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Amendments to the Human Rights Act

Amendments to the Illinois Human Rights Act


A. Work Authorization Status Now Protected under the Illinois Human Rights Act.


Effective as of August 2, 2021, the Illinois Human Rights Act (“IHRA”) now prohibits discrimination, harassment, and retaliation against individuals with “work authorization status.” Under the IHRA, work authorization status is defined as the “status of being a person born outside of the United States, and not a U.S. citizen, who is authorized by the federal government to work in the United States.” Employers, employment agencies, and labor organizations cannot discriminate against, harass, or retaliate against an employee or applicant based on their federally authorized work status. According to the Illinois Department of Human Rights, any person legally authorized to work in the United States, regardless of the length of their work authorization, is protected under the IHRA. This means, for example, that an employer cannot refuse to hire or rescind an offer of employment based on a future work authorization status expiration. Although the IHRA now provides this protection, employers are not required to sponsor any applicant or employee to obtain or modify work authorization status unless required by federal law.


B. Definition of “Disability Discrimination” Amended.


On August 20, 2021, the IHRA’s definition of disability was amended to include “unlawful discrimination against an individual because of the individual’s association with a person with a disability.” This provision prohibits employers from taking adverse actions based on stereotypes and assumptions about individuals who associate with people who have disabilities. For example, an employer cannot refuse to hire an individual who has a child with a disability based on an assumption that individual will be excessively absent from work or unreliable. This definition brings Illinois’ law in line with the federal Americans with Disabilities Act (“ADA”). However, unlike the ADA which applies to employers with 15 or more employees, the IHRA applies to employers with 1 or more employees. The effective date of this amendment is January 1, 2022.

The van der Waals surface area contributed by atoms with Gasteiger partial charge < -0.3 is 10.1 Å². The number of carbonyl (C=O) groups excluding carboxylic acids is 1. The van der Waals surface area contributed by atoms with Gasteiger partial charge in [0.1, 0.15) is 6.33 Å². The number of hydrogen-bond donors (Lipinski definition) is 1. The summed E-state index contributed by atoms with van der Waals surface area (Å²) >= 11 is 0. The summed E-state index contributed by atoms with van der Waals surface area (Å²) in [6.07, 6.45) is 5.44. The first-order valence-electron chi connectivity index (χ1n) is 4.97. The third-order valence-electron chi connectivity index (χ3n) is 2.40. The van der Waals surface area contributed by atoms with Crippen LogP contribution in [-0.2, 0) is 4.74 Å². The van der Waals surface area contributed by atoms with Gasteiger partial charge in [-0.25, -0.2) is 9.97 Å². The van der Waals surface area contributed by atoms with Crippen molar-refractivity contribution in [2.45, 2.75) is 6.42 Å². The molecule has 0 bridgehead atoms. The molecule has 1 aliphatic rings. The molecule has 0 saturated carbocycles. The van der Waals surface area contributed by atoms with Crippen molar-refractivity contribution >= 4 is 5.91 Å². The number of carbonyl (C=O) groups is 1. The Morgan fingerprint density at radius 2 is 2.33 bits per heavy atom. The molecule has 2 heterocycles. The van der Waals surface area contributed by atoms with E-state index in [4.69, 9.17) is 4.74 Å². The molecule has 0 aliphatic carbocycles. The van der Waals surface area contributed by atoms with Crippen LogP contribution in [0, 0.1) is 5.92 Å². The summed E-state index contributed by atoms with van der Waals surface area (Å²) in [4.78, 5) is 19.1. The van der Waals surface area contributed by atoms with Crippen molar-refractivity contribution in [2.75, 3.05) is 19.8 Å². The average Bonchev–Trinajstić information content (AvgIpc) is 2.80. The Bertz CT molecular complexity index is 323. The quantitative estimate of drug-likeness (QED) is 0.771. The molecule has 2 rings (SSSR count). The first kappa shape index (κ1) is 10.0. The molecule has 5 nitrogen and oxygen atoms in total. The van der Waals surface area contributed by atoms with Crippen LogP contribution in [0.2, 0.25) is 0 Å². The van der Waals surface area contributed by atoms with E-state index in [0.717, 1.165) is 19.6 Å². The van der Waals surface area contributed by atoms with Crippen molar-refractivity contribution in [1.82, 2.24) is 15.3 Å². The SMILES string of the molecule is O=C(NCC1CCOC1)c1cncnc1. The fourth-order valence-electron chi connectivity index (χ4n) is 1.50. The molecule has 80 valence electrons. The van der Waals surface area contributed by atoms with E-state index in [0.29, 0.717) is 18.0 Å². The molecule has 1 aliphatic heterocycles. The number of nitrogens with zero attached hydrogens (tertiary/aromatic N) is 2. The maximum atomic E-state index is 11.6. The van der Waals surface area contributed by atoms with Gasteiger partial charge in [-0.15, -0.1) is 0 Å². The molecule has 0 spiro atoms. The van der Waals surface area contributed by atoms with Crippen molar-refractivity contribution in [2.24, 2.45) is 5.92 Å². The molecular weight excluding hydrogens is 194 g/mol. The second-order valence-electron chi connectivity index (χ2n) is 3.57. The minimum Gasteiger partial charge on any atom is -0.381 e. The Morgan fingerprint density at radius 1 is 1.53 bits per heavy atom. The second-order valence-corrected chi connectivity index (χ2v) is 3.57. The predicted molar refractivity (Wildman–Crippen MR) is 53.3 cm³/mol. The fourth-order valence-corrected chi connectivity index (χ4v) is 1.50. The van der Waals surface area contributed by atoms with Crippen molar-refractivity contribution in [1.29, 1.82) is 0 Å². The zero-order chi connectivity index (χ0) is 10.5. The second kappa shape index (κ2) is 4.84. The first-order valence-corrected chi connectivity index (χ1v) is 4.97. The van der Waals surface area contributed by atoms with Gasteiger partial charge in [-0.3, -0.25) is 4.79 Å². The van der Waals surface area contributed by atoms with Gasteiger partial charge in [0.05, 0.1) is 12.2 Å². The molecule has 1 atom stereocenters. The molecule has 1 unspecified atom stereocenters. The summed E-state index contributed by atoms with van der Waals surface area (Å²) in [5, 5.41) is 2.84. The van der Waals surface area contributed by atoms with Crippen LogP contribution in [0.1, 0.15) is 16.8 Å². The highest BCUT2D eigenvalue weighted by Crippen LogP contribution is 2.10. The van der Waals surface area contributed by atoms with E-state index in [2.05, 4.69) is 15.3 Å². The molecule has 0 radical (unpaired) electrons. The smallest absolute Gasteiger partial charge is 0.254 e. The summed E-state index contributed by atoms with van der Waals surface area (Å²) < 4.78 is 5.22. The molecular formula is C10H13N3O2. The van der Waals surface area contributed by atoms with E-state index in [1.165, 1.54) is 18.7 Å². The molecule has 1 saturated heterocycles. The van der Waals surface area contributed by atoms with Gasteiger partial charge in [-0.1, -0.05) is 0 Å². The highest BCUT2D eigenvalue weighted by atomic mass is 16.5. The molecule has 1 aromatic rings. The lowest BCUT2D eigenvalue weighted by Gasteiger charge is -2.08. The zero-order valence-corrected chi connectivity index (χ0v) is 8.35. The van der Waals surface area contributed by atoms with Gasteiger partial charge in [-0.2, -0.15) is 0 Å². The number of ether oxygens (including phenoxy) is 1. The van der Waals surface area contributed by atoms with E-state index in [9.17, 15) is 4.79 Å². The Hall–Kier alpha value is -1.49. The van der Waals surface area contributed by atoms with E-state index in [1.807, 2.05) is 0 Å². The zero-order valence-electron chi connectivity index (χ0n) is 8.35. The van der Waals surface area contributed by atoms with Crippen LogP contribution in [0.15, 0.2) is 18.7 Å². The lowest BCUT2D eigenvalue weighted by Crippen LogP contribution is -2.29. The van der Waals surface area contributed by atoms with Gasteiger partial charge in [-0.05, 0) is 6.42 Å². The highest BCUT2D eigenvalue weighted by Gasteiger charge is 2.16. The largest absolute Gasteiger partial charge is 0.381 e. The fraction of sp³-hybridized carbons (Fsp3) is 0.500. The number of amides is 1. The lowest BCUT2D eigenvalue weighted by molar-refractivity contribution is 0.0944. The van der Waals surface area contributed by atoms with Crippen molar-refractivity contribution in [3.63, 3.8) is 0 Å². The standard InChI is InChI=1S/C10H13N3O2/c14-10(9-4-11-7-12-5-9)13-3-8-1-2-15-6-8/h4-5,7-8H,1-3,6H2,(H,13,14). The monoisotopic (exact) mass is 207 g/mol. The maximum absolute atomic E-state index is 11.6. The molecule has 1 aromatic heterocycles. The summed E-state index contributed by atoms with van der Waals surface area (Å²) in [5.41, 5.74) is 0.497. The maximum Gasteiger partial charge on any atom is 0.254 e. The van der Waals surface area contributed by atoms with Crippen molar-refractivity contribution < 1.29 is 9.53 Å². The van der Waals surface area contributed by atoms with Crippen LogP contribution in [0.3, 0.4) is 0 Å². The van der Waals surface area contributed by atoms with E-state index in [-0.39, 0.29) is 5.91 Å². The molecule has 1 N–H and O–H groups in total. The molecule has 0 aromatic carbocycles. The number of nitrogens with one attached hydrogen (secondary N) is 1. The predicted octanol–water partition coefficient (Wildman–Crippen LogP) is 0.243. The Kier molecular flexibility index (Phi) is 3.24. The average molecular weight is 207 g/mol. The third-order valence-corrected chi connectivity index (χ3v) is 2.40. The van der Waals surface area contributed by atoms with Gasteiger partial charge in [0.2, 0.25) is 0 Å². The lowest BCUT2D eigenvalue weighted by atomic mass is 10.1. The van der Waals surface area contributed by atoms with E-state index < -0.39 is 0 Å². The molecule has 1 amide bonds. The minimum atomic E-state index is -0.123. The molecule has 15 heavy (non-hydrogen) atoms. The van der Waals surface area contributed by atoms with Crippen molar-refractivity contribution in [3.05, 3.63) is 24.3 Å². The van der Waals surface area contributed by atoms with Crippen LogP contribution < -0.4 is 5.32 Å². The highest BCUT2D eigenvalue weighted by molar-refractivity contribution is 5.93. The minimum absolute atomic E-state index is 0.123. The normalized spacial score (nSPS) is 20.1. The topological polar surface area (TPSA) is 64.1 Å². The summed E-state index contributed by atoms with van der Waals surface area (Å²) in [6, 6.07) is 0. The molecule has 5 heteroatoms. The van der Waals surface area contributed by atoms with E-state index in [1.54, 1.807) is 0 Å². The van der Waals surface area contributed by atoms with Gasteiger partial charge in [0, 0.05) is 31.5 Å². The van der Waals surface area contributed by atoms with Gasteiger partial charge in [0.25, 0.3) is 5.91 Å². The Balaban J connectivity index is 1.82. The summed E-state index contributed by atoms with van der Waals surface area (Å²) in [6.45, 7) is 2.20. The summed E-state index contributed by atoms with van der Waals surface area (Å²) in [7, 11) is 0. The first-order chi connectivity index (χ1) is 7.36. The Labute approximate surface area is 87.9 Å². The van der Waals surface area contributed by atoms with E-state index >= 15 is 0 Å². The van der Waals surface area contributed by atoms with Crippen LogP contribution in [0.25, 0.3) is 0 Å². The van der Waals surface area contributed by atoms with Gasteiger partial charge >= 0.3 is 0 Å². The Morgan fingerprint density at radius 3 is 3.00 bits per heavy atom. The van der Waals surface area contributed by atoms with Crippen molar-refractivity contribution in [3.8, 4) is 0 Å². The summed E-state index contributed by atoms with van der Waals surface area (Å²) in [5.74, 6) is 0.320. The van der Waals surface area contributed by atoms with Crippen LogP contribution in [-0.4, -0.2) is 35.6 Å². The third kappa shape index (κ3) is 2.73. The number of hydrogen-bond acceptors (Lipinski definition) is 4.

Employers should review all policies, employee handbooks, onboarding policies and procedures and training materials to ensure compliance with these new amendments to the Illinois Human Rights Act.


C. Pending Legislation Regarding the IHRA.


There are two bills introduced this year to the Illinois General Assembly regarding additional amendments to the IHRA. If passed, HB 3284 would require employers to take all “reasonable efforts” to ensure notices summarizing the requirements under the IHRA and information pertaining to the filing of a Charge of Discrimination are available to employees in their primary language if not English. This bill would allow the Illinois Department of Human Rights to make notices available in a different language and charge a reasonable fee for the notice.


The second bill, if passed, HB 4053 would amend the IHRA and make it a civil rights violation if an employer refuses to allow an employee disabled by pregnancy, childbirth, or a related medical condition to take a leave for a reasonable period, not to exceed 4 months and thereafter return to work. This bill, if passed, could give an employee a month longer than the federal FMLA protections. Employers would be required to maintain and pay for the same level of insurance coverage if the employee was not on leave.


Additionally, this bill, if passed, would also make it a civil rights violation if an employer refuses to grant family care and medical leave (up to 12 work weeks) to an employee with more than 12 months of service who worked at least 1,250 hours in the previous 12-month period. Family care and medical leave is defined as leave for the (1) the birth or placement of a child with an employee; (2) the employee’s serious health condition (except for leave taken for a disability on account of pregnancy, childbirth or related medical condition); (3) care of a family member with a serious health condition; or (4) a qualifying exigency related to active duty related to an employee’s spouse, domestic partner, child, or parent in the U.S. Armed Forces. This amendment seeks to bring Illinois law in line with the federal FMLA.


We will continue to monitor these two bills and notify our clients any new developments.

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